Active Galactic Nuclei

Active Galactic Nuclei


At the center of most galaxies lies a supermassive black hole that swallows material and in the process produces the brightest radiation in the universe across multiple wavelengths. These black holes  are called active galactic nuclei (AGN) and the galaxies in which they reside are known as “active galaxies”.

Radio AGNs are a particularly important group of AGNs characterised by the emission of plasma jets that is believed to play a key role in galaxy evolution. The structure and life-cycle of radio AGNs, and the way they interact with the surrounding medium provide clues about the evolution of their host galaxies.

Astronomers at ASTRON  use LOFAR  and other radio facilities to study active galaxies on all morphological scales at frequencies covering the whole radio band. The research in radio is also complemented with observations at optical and X-ray frequencies. 

Research staff:  Raffaella Morganti, Tom Oosterloo, Robert Schulz, Joe Callingham, Alexander Kutkin

PhD students: Nika Jurlin, Suma Murthy

To derive the age of the radio emission from AGNs we combining spectral observations at low and high radio frequencies. At the same time, the large field of view of LOFAR allows us to find and study elusive objects like remnants and restarted radio galaxies. Our group also uses the LoTSS survey  to study radio galaxies that are just born. These galaxies are interesting because we can use them to investigate the initial stages of jet evolution when the outflow of gas is strongly affected by the surrounding dense medium. How many young AGNs survive these violent  initial interactions with the environment and continue to grow is still an open question in astronomy.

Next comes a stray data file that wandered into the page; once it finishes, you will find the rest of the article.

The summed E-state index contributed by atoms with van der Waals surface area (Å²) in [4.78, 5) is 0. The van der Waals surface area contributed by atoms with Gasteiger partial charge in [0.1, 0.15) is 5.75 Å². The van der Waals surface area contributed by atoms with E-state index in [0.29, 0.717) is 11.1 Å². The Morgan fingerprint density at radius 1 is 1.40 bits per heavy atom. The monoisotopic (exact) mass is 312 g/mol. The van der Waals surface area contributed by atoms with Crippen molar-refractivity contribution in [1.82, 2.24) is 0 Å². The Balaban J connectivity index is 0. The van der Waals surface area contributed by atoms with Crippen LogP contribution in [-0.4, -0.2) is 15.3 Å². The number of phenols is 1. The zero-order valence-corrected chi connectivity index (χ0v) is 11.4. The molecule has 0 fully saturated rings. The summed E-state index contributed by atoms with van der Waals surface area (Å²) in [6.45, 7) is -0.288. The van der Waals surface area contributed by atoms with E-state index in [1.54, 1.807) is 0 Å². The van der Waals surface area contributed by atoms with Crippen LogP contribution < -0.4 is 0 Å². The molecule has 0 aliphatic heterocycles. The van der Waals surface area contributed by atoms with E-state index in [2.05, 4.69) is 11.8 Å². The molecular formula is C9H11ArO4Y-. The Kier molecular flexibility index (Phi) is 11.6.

To get closer to the answer, we look at observations of

  • 21 cm absorption line of neutral hydrogen (HI) at radio wavelengths (using single dish telescopes or interferometers  such as the VLBI) 
  • molecular gas (using ALMA)
  • warm ionised gas (using the instruments at the ESO-VLT).

When a jet interacts with the surrounding media, it creates an outflow of neutral hydrogen that can be traced and studied with radio observation. In particular, the frequency-dependent opacity effects in AGN jets provide information about their kinematics, geometry, magnetic fields and more.

Our group also uses RadioAstron - a space VLBI mission led by the Levedev Physics Institute in Moscow to probe the innermost regions of AGN jets at very high resolution (pc-scales).